By Public Impact, January 27, 2022
We, like Opportunity Culture educators, believe that students can make dramatically more learning growth than they typically do—with the right instructional approaches and adult support. So we continuously look for new, research-based ways to achieve this vision.
Here’s an approach that meets our high bar: providing students with more small-group tutoring, delivered by both teachers and paraprofessionals. Many studies* in recent years show the very positive learning impact of tutoring by both teachers and paraprofessionals. Small-group tutoring does not mean forming fixed-ability groups, but instead grouping and regrouping students often, based on current learning needs. Some great teachers have used this strategy, sometimes with teaching assistants, in their own classrooms for decades.
But the efforts studied haven’t scaled up to reach millions of students in need—and Covid has magnified the urgency.
How can Opportunity Culture models maximize the research-proven power of tutoring? With multi-classroom leaders (MCLs) guiding their teaching teams, Opportunity Culture schools can scale up effective small-group tutoring by paraprofessionals and team teachers, helping reach all students with personalized attention.
MCLs can employ tutoring to make the best use of everyone’s time: respecting all that paraprofessionals have to offer to students, when provided with lessons and student groupings; easing the burdens on individual teachers; and giving all students—not just those in schools with special tutoring programs—the academic help they need, when they need it, during the school day.
Small-group tutoring through MCL teams may prove especially valuable for new and less-experienced teachers, who could struggle to meet all students’ needs. And teachers of all experience levels could struggle to organize a tutoring program on their own; with MCLs leading the way, this becomes more likely to happen schoolwide and district-wide.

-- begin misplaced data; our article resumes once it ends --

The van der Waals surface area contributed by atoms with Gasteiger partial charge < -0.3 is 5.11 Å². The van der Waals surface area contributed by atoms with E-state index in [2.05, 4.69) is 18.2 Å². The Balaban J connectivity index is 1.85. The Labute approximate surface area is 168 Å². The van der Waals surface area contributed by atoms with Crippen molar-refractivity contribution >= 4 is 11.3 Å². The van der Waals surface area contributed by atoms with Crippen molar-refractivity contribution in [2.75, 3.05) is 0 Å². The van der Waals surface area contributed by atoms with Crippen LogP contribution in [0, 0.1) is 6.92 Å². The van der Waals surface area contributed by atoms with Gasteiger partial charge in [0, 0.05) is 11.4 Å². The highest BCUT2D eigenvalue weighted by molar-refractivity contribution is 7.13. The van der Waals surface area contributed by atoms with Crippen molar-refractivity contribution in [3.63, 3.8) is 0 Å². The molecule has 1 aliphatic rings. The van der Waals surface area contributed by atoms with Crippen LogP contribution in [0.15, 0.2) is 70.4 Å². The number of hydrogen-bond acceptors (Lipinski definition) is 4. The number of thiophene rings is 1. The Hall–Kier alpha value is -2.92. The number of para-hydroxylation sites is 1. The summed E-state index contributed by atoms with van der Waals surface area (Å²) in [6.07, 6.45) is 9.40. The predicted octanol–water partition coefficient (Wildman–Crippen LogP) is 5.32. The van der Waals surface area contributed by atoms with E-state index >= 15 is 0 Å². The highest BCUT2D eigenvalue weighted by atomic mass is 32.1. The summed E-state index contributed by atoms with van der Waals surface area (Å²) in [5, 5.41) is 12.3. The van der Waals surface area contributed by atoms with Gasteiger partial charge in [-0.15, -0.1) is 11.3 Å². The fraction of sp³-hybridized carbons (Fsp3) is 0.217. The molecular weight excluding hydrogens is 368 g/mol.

Working with small groups more often may allow teachers and paraprofessionals (reach associates or others) to create stronger emotional bonds with students, which students need even more as they recover from Covid trauma.
Tutoring by the paraprofessionals and teachers already on MCL teams is financially sustainable long term, and would only require reimagining schedules. That allows schools to use Covid funds elsewhere, such as for mental health and social-emotional learning support, or to temporarily hire even more tutors.
We plan to publish more on this in the future, but here are some starting guidelines.
To maximize results for all students, MCLs will need to lead their teams in determining and balancing:
- Which students receive tutoring and other instructional support each week, based on formative assessments
- How many students are in each tutoring group; while studies vary, they indicate very positive effects in group sizes of three to six students (formative assessments can guide this, in part)
- Who identifies the content for each tutoring group (based on formative assessments) and prepares paraprofessionals to deliver high-quality tutoring
- How long each tutoring session/series of sessions lasts (30 minutes is typical but not uniform)
- How much tutoring time each student receives weekly—the more tutoring each student receives weekly, the larger the impact, but more days per week is better than longer sessions
- The total number of students reached by tutoring
- Which paraprofessionals and teachers provide small-group tutoring, or other support, for what portion of work time. Students should have the same tutor(s) as consistently as possible, so tutors may get to know students and form motivating relationships.
Watch this video of an MCL describing the benefits of having a Reach Associate to help her reach more students with small-group tutoring.